The Bone Clocks Readalong Part 1

Friday, January 20, 2017

This post assumes that you have read the first half of the book.

A Hot Spell: 1984 – Holly Sykes
The Bone Clocks kicks off with Holly Sykes. She’s a British teenager, typically rebellious and in love for the first time. Her story is relatable, even if she’s a bit annoying at first (aren’t we all annoying at that age?).

I loved Holly section. Mitchell made her feel immediately accessible and real. She feels like any teenager you might know, someone young, dealing with heartbreak for the first time. That's crucial because just as you get comfortable in her story, things get weird. We understand her and relate to her and so when the situation turns to the fantastical we can imagine how strange the scenario would be through her eyes. Her section reminded me a little bit of The Dark Is Rising series.

Myrrh Is Mine, Its Bitter Perfume: 1991 – Hugo Lamb

Next in line is a devious university student. Hugo’s lack of a moral code and creativity in his scheming was fascinating. He was a character who you aren't exactly rooting for, but you secretly enjoy seeing what he can get away with. He’s so charismatic, you can see how others trust him and fall under his spell. It was strange, almost a bit out of character, to see him actually care about something when he met Holly. In every scene of his, I just kept thinking, what’s his angle? He always thought through every situation to find out exactly how it would benefit him. So every time he interacted with someone, I was just waiting to see what his true motivation was.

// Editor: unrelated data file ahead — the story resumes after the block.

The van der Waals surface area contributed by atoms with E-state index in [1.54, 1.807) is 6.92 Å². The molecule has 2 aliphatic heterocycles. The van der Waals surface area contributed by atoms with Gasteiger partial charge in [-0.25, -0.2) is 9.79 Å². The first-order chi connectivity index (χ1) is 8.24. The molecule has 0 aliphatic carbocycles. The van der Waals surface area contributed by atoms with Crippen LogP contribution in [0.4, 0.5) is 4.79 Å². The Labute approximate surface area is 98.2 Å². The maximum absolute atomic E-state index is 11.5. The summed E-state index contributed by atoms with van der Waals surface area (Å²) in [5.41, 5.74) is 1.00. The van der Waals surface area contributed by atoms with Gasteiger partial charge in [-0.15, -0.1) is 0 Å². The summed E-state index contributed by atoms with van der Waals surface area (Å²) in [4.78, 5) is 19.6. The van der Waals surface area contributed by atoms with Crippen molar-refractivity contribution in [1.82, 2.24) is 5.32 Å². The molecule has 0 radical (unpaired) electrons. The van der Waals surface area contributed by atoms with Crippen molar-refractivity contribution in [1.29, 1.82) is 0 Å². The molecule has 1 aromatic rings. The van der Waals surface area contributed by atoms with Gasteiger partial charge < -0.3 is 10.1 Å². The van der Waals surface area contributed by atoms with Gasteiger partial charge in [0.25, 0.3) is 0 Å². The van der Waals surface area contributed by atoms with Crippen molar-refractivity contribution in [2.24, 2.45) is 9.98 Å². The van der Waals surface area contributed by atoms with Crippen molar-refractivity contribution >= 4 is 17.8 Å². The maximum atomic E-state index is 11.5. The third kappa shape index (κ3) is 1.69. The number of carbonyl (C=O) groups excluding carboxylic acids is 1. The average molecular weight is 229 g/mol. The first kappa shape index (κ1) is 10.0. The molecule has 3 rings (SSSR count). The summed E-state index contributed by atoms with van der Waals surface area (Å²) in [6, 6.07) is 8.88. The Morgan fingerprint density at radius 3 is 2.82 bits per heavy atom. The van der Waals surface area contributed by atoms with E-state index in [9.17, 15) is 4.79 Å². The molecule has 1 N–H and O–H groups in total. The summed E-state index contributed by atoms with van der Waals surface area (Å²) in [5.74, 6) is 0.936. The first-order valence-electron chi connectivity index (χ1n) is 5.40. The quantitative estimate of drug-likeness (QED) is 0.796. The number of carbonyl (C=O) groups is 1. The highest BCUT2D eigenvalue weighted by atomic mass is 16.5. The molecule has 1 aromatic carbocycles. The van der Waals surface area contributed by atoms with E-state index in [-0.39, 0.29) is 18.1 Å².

The Wedding Bash: 2004 – Ed Brubeck

Ed is a war journalist working in Baghdad. It’s the same Ed from Holly’s section and now they have a daughter together and he’s home for a short trip for Holly’s sister’s wedding on the Brighton pier. When his daughter Aoife went missing my entire body was anxious. I was terrified for Ed and Holly, and the entire Sykes family, which had already been through this with Jacko.

I loved Ed’s conversation on the pier with Immaculée Constantin. She's so deliciously evil. I also loved the conversation with Holly's great aunt Eilísh. Her experience with Jacko shed so much light on the story. The flashbacks to Ed's time in Baghdad lost me for a minute because it was so different from the rest of the book, but just like the other switches in narrative, after a bit it clicked for me.

A Few Thoughts:

Switching gears between each story was hard. I remember feeling the same way when reading Cloud Atlas. Each section was so different, at first there felt like there was no flow between them. But soon you fall into a new rhythm and somehow it works. By the time I finished the third section it was obvious that Holly was the thread tying all the stories together. I loved that we were able to see her at different stages throughout her life. It reminded me of Kitchens of the Great Midwest in the sense that it is one character’s story, but told through the eyes of so many people around her.

One of the most fascinating things about this book is that it's mainly about normal people, with everyday problems, except there's also a supernatural element threaded through the entire book. The very fact that the characters are so relatable and human makes the supernatural element so readable. Because you were seeing it through their eyes and their incredulity matches your own. I loved the way that was handled.
It is not an easy book to read. It is complicated and at times it’s hard to follow. But for me, so far, the stumbling blocks have been more than worth it. I’m intrigued by the whole world Mitchell has created. Each character adds intricate layers to the story. It's beautifully written. I feel like each section has its own unique tone and cadence. I certainly don’t understand the whole picture yet, but I trust that we’ll get there.

“When a parent dies, a filing cabinet full of all the fascinating stuff also ceases to exist. I never imagined how hungry I'd be one day to look inside it.”